Jake Swamp, an Oneida Nation of Wisconsin member and a junior at Cornell University is active in the Native American community on campus.

Native American Cornell Student Excels in Math and Leadership

ICTMN Staff
8/22/11

He is co-president of the American Indian Science and Engineering Society and the Native American Students at Cornell University, and he has already helped teach introductory physics as an Undergraduate Learning Assistant—he is Jake Swamp.

The Oneida Nation of Wisconsin member’s passion for mathematics began as a kindergartner. “I was already trying to figure out how to multiply without them really teaching it,” the junior told the university when he was chosen as a featured student.

He is a junior majoring in applied and engineering physics because he likes to work with his hands and enjoyed physics in high school.

“I like how it’s really sort of problem solving,” he told the university. “You start with a few basic ideas and you can find so much out with them.”

Not only has he served as a learning assistant he also interned with Argonne National Lab. “I worked with meteorologists looking at energy going into and out of a prairie to see how agriculture affects microclimate. We both improved the methods of measuring and got a nice set of data.”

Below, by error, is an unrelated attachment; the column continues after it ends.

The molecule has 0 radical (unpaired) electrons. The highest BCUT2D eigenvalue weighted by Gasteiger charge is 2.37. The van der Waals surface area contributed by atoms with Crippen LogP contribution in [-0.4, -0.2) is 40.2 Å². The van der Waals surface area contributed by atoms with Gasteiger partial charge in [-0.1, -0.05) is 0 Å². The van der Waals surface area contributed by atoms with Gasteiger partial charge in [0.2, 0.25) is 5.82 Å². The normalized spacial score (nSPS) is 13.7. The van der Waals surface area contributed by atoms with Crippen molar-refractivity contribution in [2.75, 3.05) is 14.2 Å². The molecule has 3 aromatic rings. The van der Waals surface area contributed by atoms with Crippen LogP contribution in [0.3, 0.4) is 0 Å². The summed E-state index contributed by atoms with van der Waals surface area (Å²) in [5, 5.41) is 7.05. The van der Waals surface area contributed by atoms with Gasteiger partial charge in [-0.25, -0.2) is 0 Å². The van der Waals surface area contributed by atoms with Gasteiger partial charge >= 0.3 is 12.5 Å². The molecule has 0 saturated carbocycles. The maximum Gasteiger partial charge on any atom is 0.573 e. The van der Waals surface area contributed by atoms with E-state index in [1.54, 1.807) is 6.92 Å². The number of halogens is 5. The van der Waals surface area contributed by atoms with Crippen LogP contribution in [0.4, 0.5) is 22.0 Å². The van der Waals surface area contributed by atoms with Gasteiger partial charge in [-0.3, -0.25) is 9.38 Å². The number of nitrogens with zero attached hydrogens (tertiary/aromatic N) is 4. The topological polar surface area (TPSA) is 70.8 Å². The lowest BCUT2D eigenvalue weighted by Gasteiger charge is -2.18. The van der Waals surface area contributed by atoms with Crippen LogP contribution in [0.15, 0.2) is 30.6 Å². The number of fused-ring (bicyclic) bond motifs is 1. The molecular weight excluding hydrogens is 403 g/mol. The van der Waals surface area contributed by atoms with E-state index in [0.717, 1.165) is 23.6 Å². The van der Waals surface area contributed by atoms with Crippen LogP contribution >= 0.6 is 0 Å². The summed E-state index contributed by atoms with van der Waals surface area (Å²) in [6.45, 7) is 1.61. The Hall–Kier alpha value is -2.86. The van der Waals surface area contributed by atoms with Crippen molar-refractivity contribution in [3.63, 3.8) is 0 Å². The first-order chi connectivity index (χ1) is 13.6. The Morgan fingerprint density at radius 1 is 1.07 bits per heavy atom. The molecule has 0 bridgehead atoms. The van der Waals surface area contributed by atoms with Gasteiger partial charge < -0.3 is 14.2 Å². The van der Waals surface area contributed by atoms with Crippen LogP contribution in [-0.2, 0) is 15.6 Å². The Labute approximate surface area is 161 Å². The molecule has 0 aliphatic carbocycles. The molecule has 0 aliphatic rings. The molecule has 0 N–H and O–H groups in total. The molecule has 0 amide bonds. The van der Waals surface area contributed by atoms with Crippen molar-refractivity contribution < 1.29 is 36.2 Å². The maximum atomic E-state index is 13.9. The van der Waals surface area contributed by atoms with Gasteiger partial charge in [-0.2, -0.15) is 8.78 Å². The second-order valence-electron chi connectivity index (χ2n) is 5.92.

Jake lives in the Akwe:kon program house on the Cornell campus in Ithaca, New York. According to the Cornell University website it is the “first university residence of its knd in the country purposely built to celebrate American Indian heritage.” The residence is all-inclusive and houses students from a variety of backgrounds, after all, Akwe:kon does mean “all of us” in Mohawk.

About half the residents are Native American while the other half is from a diverse mix of cultures. “They are united by the desire to build a better future through awareness, leadership, and education,” states the website.

Jake not only lives in the program house, but has taken courses in American Indian studies and been on trips with the American Indian Program.

“It’s really important to me to stay connected to my Native heritage in whatever way I can, especially where my major isn’t really connected with it,” he told the university. “I want our voices to be heard and be seen throughout the community, so if I can help them in any way, I will.”

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